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Brazil’s Forest Law: lots happening - not all of it good...

30 September 2011

An update on the worrying proposals to relax Brazil’s Forest Law - which more and more people acknowledge would be a bad move for the country’s environmental future, as well as the global climate.

Just a reminder of the story so far: four separate ‘commissions’ in Brazil's Senate have been tasked with looking at the proposals to relax the Forest Law (or ‘Forest Code’ as it’s also called), the draft text for which was given the initial go-ahead in parliament in May.

The first of the four commissions - the Constitution and Justice Committee - has looked at whether the new proposal is compatible with Brazil’s constitution.

On 21 September (ironically Brazil’s National Tree Day), this committee voted in favour of the draft proposal, after four hours’ discussion. Only five of the 23 senators on the committee expressed any opposition to the text.

It was also decided that the 90-odd amendments already suggested by Senators would only be considered by the other three committees - for Science and Technology, Agriculture and the Environment.

But the fight is far from over. And every day seems to bring new actions and protests from those intent on resisting the Forest Law changes and putting Brazil squarely back on the road to sustainable development.

Our colleagues at WWF-Brazil are asking the federal government to shoulder its responsibilities and step in to block the changes, which they fear will “promote deforestation and pardon environmental crimes.”

They also make the point that it’s not just an environmentalism issue - agricultural producers will lose as well. Some of the changes being proposed will jeopardise not only forests but also water resources and the quality of soils, and could make it increasingly difficult for Brazil’s farmers to access international markets where sustainability is a growing criterion.

Brazilian society hits back over Forest Law
Society at large continues to mobilise in a bid to have its opinions properly represented and its citizenship respected.

One such effort was the recent ‘First Marathon of Explanatory Information on Changes to the Forest Law’ - a 72-hour live internet transmission that attracted people from all over Brazil, not to mention 24 million Twitter users worldwide.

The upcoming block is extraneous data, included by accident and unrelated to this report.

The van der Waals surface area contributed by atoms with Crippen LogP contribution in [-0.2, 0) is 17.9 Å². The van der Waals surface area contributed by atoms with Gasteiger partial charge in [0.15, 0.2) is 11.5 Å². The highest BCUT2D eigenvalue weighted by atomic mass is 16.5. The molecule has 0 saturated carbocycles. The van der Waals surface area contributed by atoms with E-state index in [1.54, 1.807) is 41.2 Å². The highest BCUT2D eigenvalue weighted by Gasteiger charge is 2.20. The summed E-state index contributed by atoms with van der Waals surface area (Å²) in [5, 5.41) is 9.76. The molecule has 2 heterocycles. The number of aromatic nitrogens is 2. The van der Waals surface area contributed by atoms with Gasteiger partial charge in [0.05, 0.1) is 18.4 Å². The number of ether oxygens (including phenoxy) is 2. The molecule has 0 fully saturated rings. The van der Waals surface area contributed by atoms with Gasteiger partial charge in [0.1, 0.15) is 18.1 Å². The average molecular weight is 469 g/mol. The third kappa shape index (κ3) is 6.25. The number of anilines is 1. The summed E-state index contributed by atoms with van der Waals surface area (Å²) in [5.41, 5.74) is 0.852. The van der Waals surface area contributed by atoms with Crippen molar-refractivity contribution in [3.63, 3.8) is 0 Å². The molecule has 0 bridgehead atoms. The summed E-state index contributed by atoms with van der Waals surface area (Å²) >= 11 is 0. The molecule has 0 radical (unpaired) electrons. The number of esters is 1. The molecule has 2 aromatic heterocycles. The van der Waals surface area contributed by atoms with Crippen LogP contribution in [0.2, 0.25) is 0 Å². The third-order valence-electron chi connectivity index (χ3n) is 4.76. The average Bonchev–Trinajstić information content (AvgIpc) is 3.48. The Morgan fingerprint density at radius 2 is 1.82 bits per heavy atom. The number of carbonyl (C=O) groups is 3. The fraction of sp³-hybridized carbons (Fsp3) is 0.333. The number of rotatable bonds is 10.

Among the many public protest events was one by the National Conference of Brazilian Bishops, who formalised the church’s position against the proposed changes, saying the Forest Law should be about protecting the interests of small farmer and future generations.

And there’s been a Climate Justice Panel and legal debates involving former Brazilian environment minister Marina Silva, who has publicly accused the Senate of being unwilling to accept society's opinions on this.

Petition signatures have been pouring in too, as people become increasingly aware of the dangerous impacts the changes could have on them and their cities as well as on the natural environment.

As the president of the Bar Association’s Environmental Law Committee pointed out: “The debate surrounding the Forest Law reform bill is not only an issue that affects the environment - it is also a question of citizenship and human rights.”


Latest Forest Law developments in parliament
At a Senate hearing on 27 September, representatives of the Brazilian scientific community presented studies showing that modest investments in recuperating land degraded by cattle-raising can lead to increased production of food crops and guarantee important environmental services.

This is in stark contrast to allegations made by agribusiness and big landholding interests (the ‘ruralistas’), who claim the high cost of recuperating land makes the enforcement of the current Forest Law unfeasible.

We hold to the view that many of the distortions in the original text were a result of the failure to involve the scientific community in the discussion from the beginning. But senators have the opportunity to make amends now.

For example, a spokesperson for the Brazilian Society for the Progress of Science told the recent hearing: “Brazil has already developed some of the best technology in the world for the restoration of land and soils, and that is largely a result of the requirements set out in the Forest Law enacted in 1965. Other countries that do not have such legislation in place are anxious to learn from us.”

At the hearing the senators present were agreed on the need to create financial mechanisms to reward those rural producers that preserve their legal reserve areas and the areas under Permanent Protection.

There was also an emphasis on the need for incentives to stimulate the recuperation of degraded areas, involving the offer of technical assistance, seeds and seedlings to small-scale farmers.

Next steps? We sincerely hope that over the next few weeks the other committees will grasp the responsibility and make the alterations to the proposals that Brazilian society is clamouring for.

The finalised text will then go before a plenary session of the Senate to be voted on (possibly as early as the end of October, but may be later in the year), before going back to the House of Representatives, and finally to the president. We'll keep you posted about the developments in this important issue.


You can…

Get more details about the proposed changes to Brazil’s Forest Law

Find out more about our work to protect the world’s forests

Donate to Sky Rainforest Rescue and help save a billion trees in the Brazilian Amazon


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Research carried out in the Amazon rainforest, Peru

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